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4300D, ugggh...


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After three straight months working on the car and completing some major routine maintenance that hadn’t been done in years before I got the car and while up on the rack.. I finally was ready to start it up today. Cranked it over waiting for gas to reach the carb and also allowing the oil pump to circulate some oil to the heads as I had changed the valve seals, it then fired up. Top end was noisy and theee seconds later fuel started flowing out the front of the carb. It has never been rebuilt, thought about it while I had the top of the engine cleared off. The carb sat on the shelf, dry, and more then likely the float got stuck while sitting and the back pressure of the fuel took care of the rest creating my dilemma. These plugs are originally soldered in, so, not meant for excessive pressures...I learned that this is a common issue with these carbs over the years, many rebuilt units have the plugs reinstalled and JB Welded or the like. I have reset mine tonight, hoping to try the car again tomorrow. Yep, procrastinating never pays off and I will have to rebuild the carb, sooner or later... I just got tired of working on the car, I did a lot of work to it. Anyone have experience with this soldered plug issue, please chime in.

Edited by 7173Vert

"Yes dear", has kept me in the hobby a long time...

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Yup, when I bought my car the plug had already been jb welded or whatever was used. It didn’t last long. I drove it 3 hours home, then a couple days later it was done. I just ended up going with a different carb, but my car has been restored so not that worried about the originality as much as you would with your car. I did keep all the original stuff that I have replaced. I’m pretty sure that there’s a place that rebuilds these carbs, someone will chime in. Sorry no help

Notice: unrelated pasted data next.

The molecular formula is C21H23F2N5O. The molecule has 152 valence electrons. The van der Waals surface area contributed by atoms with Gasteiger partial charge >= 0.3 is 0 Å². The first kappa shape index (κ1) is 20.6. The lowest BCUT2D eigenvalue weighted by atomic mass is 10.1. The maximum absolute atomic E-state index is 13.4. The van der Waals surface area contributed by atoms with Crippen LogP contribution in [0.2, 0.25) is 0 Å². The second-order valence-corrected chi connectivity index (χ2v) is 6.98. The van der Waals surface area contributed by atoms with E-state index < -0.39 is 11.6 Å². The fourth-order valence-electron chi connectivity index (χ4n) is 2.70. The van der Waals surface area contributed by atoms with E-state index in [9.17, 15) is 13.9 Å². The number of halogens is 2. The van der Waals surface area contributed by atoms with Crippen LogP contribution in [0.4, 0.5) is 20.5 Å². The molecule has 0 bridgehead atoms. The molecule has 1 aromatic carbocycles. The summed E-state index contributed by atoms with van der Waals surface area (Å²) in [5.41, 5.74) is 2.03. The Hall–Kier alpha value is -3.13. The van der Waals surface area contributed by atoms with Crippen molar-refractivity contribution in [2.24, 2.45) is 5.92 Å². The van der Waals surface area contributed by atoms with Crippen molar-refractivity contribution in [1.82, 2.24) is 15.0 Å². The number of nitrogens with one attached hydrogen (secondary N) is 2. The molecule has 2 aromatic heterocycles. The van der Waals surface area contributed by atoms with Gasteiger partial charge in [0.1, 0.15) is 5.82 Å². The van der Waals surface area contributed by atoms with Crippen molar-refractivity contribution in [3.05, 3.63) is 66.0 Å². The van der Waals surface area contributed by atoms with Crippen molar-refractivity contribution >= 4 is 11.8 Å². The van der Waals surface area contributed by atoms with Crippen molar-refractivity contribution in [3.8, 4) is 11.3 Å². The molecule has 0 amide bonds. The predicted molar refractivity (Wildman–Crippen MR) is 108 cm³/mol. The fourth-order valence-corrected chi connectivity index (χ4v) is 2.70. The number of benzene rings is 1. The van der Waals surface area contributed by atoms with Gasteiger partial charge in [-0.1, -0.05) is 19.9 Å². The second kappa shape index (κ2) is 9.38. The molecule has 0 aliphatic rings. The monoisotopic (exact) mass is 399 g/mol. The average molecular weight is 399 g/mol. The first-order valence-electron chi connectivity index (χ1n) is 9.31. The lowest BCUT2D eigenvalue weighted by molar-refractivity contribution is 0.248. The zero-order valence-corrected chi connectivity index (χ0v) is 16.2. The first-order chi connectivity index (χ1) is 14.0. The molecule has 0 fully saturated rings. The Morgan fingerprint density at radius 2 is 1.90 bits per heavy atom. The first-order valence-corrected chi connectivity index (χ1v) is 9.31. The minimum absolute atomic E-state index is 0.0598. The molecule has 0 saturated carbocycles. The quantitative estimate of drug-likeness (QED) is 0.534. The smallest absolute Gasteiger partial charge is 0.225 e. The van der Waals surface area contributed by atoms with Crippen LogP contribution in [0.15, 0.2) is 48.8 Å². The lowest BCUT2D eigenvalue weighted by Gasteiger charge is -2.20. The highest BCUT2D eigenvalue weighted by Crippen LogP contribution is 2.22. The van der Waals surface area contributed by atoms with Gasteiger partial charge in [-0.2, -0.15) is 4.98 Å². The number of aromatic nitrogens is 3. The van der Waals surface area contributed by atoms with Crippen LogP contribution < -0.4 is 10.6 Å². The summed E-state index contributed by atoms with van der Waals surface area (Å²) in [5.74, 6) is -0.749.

John - 72 Q Code

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Hello Ken, 

Unfortunately, that was a common problem with the 4300 series carburetors. I had to replace the carburetor on a '72 Q code Gran Torino Sport that the previous owner must have rebuilt with a baseball bat and hammer. I ordered it from the Ford dealer so it was a new Motorcraft and not a parts house knockoff from China. It ran for about a week before I noticed a strong fuel smell. Thinking I had not tightened the hose to the fuel filter properly, I removed the air cleaner and discovered fuel pouring out from the front of the carburetor where the plug is. 

Ford eventually released a TSB (Technical Service Bulletin) on this issue. It explained that the plug was used to seal a hole that was used during the manufacturing process to drill the fuel inlet passage. The repair kit contained a new plug and a two-part Loctite fuel-resistant epoxy compound. The TSB was explicit on the proper cleaning of the inlet passage and the cure time for the epoxy. The repair worked, as I never had another fuel leak and I did check it regularly. 

A couple of years later, I ordered a new Motorcraft 4300-D for my 429 Torino. When I removed it from the carton I noticed it had the same sealant around the plug. It never leaked so the fix worked.  

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Steve

 

No Officer...I really don't know how fast I was going, my speedometer stopped at 140!

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Thx. Steve. Makes sense.
 

I used a two part epoxy and it held today to at least let me get the car running and warmed up. However, it is still bubbling fuel out the top of the carb near the accelerator pump. It appears the carb needs an overhaul. I am going to buy a remanf. One for the time being and send this in to be rebuilt properly. I want all the nice finishes))). 
 

On a side note, it appears that the previously disconnected heater core was in sound shape as it is holding pressure fine and the heat now works. The two outlets in the engine bay had been professionally covered up with nice fitting rubber plugs. This led me to believe that someone was protecting core, which they would not have bothered doing if it was leaking. 
 

A 48 year old carb that has never been rebuilt before, I guess, it owes the car nothing at this stage. Before I buy a replacement, I will disassemble to see how bad the float is, must have some severe sticking issues. If I can fix for the summer, great, if not, Plan B... 

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"Yes dear", has kept me in the hobby a long time...

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